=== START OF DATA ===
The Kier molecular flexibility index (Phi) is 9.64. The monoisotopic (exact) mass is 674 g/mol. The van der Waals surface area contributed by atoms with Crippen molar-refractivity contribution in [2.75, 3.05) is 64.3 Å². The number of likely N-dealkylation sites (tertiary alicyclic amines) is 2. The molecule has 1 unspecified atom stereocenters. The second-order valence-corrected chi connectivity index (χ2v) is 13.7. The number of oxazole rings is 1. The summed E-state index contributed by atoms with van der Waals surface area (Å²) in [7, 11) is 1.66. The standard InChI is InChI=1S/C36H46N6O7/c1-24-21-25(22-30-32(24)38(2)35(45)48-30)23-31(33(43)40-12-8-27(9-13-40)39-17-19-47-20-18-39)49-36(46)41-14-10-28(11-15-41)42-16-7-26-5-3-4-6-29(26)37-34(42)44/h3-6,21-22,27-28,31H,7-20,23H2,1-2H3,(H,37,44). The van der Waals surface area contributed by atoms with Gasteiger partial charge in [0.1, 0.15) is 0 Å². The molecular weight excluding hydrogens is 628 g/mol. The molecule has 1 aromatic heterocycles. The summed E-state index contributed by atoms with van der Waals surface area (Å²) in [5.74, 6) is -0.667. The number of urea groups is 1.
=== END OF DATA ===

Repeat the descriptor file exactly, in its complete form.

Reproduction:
The Kier molecular flexibility index (Phi) is 9.64. The monoisotopic (exact) mass is 674 g/mol. The van der Waals surface area contributed by atoms with Crippen molar-refractivity contribution in [2.75, 3.05) is 64.3 Å². The number of likely N-dealkylation sites (tertiary alicyclic amines) is 2. The molecule has 1 unspecified atom stereocenters. The second-order valence-corrected chi connectivity index (χ2v) is 13.7. The number of oxazole rings is 1. The summed E-state index contributed by atoms with van der Waals surface area (Å²) in [7, 11) is 1.66. The standard InChI is InChI=1S/C36H46N6O7/c1-24-21-25(22-30-32(24)38(2)35(45)48-30)23-31(33(43)40-12-8-27(9-13-40)39-17-19-47-20-18-39)49-36(46)41-14-10-28(11-15-41)42-16-7-26-5-3-4-6-29(26)37-34(42)44/h3-6,21-22,27-28,31H,7-20,23H2,1-2H3,(H,37,44). The van der Waals surface area contributed by atoms with Gasteiger partial charge in [0.1, 0.15) is 0 Å². The molecular weight excluding hydrogens is 628 g/mol. The molecule has 1 aromatic heterocycles. The summed E-state index contributed by atoms with van der Waals surface area (Å²) in [5.74, 6) is -0.667. The number of urea groups is 1.